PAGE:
Pancreatic Cancer/Bile Duct Cancer

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Pancreatic Cancer

Pancreatic cancer begins in the tissues of your pancreas — an organ in your abdomen that lies behind the lower part of your stomach. Your pancreas releases enzymes that aid digestion and produces hormones that help manage your blood sugar.

Several types of growths can occur in the pancreas, including cancerous and noncancerous tumors. The most common type of cancer that forms in the pancreas begins in the cells that line the ducts that carry digestive enzymes out of the pancreas (pancreatic ductal adenocarcinoma).

Pancreatic cancer is seldom detected at its early stages when it's most curable. This is because it often doesn't cause symptoms until after it has spread to other organs.

Pancreatic cancer treatment options are chosen based on the extent of the cancer. Options may include surgery, chemotherapy, radiation therapy or a combination of these.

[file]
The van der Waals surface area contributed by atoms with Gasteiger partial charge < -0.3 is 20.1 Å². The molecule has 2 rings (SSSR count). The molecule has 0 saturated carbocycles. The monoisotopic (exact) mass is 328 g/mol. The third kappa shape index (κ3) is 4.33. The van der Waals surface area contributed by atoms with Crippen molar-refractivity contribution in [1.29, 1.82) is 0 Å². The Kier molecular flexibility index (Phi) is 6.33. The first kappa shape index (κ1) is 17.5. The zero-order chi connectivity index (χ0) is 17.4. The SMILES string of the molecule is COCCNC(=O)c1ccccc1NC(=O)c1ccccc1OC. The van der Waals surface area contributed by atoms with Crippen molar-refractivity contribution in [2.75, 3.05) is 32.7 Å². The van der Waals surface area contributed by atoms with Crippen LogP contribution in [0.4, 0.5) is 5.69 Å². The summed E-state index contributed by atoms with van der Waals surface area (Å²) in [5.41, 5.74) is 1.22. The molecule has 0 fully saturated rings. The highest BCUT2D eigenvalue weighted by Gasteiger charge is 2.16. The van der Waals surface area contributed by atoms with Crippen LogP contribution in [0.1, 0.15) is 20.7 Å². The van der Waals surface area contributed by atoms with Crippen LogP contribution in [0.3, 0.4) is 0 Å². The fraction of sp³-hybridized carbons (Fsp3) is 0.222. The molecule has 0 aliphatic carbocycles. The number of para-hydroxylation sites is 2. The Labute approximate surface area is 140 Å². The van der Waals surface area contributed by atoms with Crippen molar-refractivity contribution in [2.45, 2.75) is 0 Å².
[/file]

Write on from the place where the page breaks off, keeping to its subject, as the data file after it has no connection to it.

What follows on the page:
Bile Duct Cancer

Bile duct cancer arises from the cells that line the bile ducts, the drainage system for bile that is produced by the liver. Bile ducts collect this bile, draining it into the gallbladder and finally into the small intestine where it aids in the digestion process. Bile duct cancer is also called cholangiocarcinoma.

Bile duct cancer is a rare form of cancer, with approximately 2,500 new cases diagnosed in the United States each year. There are three general locations where this type of cancer may arise within the bile drainage system:

Within the liver (intrahepatic) affecting the bile ducts located within the liver Just outside of the liver (extrahepatic or perihilar) located at the notch of the liver where the bile ducts exit Far outside of the liver (distal extrahepatic) near where the bile ducts enter the intestine (called the ampulla of Vater) Bile duct cancers are most commonly found just outside of the liver in the perihilar area and least commonly found within the liver.